Microsoft’s Surface devices down again in Q2 earnings as Xbox picks up Activision revenue

Illustration of Microsoft’s Windows logo
Illustration by Alex Castro / The Verge

Microsoft just posted the second quarter of its 2024 fiscal financial results. The software maker made $62 billion in revenue and a net income of $21.9 billion during Q2. Revenue is up 18 percent, and net income has increased by 33 percent.

This is the first quarter Microsoft is reporting earnings as a $3 trillion company and also the first time the company has reported additional revenue from its Activision Blizzard acquisition. While Office and cloud revenue remain strong, devices revenue from Surface sales has continued to decline this quarter, with Windows bouncing back after a slow period for the PC market.

Microsoft Edge running on a Surface Laptop Studio 2
Photo by Amelia Holowaty Krales / The Verge
The Surface Laptop Studio 2.

Microsoft did warn that devices revenue would decline against this quarter, and it’s down 9 percent. Microsoft CEO Satya Nadella said “PC market unit volumes were at roughly pre-pandemic levels,” so it’s likely that Surface simply hasn’t recovered as well. That’s despite Microsoft launching its new Surface Laptop Studio 2, Surface Laptop Go 3, and even a Surface Go 4 late last year. Microsoft’s devices revenue also includes HoloLens and PC accessories, and revenue has been declining for more than 12 months now.

Windows is doing better, though. OEM revenue, the price that PC manufacturers pay Microsoft to put Windows on laptops and PCs, is up 11 percent this quarter. Windows OEM revenue has suffered throughout Microsoft’s entire 2023 fiscal year, but this is now two consecutive quarters of growth compared to five consecutive quarters of declines for devices revenue.

Microsoft’s white Xbox Series S sits alongside a bigger black Xbox Series X on a wooden coffee table in a living room
Photo by Tom Warren / The Verge
Xbox Series S / X devices.

Speaking of devices, all eyes are on the Microsoft Gaming division for the company’s latest earnings. Microsoft is now reporting Activision Blizzard revenue as part of its gaming unit, bolstering overall revenues in Xbox content.

Xbox content and services revenue, which includes Xbox Game Pass, is up by a massive 61 percent. That’s largely because of the Activision Blizzard revenues, so it’s difficult to understand immediately how Xbox did without this giant addition.

Microsoft says the net impact from the Activision Blizzard acquisition is just over $2 billion in revenue, but the cost of integration, transaction costs, and other costs of revenue all total $930 million. With other operating expenses ($1.59 billion) it works out to an operating loss of $440 million.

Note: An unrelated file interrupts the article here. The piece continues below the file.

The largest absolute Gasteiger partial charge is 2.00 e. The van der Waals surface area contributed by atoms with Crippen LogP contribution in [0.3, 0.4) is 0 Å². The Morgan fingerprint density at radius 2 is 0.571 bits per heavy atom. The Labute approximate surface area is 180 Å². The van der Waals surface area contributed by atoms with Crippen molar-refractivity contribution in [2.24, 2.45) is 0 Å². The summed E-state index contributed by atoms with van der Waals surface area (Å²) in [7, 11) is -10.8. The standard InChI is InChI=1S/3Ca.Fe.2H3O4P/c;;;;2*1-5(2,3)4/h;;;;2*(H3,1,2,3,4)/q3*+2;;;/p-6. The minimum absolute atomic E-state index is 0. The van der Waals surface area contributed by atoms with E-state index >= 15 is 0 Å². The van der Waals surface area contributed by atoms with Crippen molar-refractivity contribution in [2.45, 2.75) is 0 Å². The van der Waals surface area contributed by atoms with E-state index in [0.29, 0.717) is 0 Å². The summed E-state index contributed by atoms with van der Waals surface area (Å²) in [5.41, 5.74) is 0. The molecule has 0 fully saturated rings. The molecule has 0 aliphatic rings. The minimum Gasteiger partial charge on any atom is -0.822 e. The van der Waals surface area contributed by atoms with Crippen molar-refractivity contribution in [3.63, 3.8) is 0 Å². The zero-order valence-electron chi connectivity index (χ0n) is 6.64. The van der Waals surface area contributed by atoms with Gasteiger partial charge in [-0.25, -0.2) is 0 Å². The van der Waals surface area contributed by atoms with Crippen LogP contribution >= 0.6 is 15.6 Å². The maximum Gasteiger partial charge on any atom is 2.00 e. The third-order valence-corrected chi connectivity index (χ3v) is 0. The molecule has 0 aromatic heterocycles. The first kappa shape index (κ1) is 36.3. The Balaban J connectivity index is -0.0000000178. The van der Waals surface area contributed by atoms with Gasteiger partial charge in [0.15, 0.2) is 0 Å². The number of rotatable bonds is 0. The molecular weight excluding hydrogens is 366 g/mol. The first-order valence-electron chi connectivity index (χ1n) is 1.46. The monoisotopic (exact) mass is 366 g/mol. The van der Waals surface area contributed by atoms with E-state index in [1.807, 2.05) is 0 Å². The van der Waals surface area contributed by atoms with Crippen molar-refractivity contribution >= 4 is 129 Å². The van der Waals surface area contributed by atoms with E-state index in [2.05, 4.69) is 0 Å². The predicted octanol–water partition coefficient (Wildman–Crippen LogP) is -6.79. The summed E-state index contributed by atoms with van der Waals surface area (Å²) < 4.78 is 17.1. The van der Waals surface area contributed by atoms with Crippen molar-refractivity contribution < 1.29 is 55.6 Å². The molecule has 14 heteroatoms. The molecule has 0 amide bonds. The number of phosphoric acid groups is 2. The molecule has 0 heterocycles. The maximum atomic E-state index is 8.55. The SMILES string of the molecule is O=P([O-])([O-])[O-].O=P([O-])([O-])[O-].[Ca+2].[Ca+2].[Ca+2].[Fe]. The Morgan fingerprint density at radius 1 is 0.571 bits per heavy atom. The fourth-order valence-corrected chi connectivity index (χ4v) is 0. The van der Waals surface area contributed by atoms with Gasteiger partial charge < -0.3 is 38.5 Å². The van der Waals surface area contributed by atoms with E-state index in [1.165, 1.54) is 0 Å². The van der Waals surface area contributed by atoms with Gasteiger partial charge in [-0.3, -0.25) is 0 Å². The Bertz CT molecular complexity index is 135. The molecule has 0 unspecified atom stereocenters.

We’ll need more guidance from Microsoft on what the next quarter of Activision Blizzard earnings will look like, particularly as Microsoft continues to integrate the company into the broader Microsoft Gaming division. While the Activision Blizzard acquisition is complete, Microsoft laid off 1,900 workers in its gaming division earlier this month — primarily affecting Activision Blizzard employees. Microsoft has also been overhauling its Xbox management in recent months and even named a new Blizzard president earlier this week.

Xbox hardware is also up by 3 percent, after the all-important holiday quarter. Microsoft ran a number of Xbox Series X promotions during the holidays in the US, but that doesn’t appear to have resulted in a big boost in sales and revenue. Overall Microsoft gaming revenue is up 49 percent, mainly boosted by Activision Blizzard revenues.

Once again, there are no fresh Xbox Game Pass subscriber numbers. Microsoft said Xbox Game Pass had grown to 25 million subscribers in January 2022, but we haven’t had an update for two years now. Nadella did reveal in last quarter’s earnings call that Starfield had contributed to Xbox Game Pass growth. “On launch, we set a record for the most Game Pass subscriptions added on a single day ever,” he said.

Microsoft Teams stock
Image: Microsoft
Microsoft’s Office sales are still going strong in the cloud.

Microsoft’s Office division is once again performing well, with productivity and business processes total revenue up 13 percent year-over-year. This was mainly driven by Office 365, with commercial seat growth up 9 percent.

Microsoft 365 Consumer subscribers have now reached 78.4 million, nearly 16 percent up year-over-year. Microsoft launched a $1.99 a month Microsoft 365 Basic subscription last year, which continues to boost overall numbers of subscribers.

Office commercial products and cloud services revenue also grew by 15 percent year over year thanks to Office 365 Commercial revenue growth of 17 percent. Microsoft continues to convert businesses to cloud-powered versions of Office, and it has been selling Copilot for Microsoft 365 in recent months.

Microsoft still isn’t detailing how selling AI add-ons is impacting its revenue, though. “We’ve moved from talking about AI to applying AI at scale,” says Microsoft CEO Satya Nadella, in the company’s earnings release. “By infusing AI across every layer of our tech stack, we’re winning new customers and helping drive new benefits and productivity gains across every sector.”

Microsoft’s intelligent cloud business generated $25.9 billion in revenue this quarter, a 20 percent year-over-year increase. Most of that revenue was driven by Azure.

Microsoft will now hold an earnings call at 5:30PM ET / 3:30PM PT. We’ll update this article with Microsoft’s guidance for the next quarter and any comments on this quarter.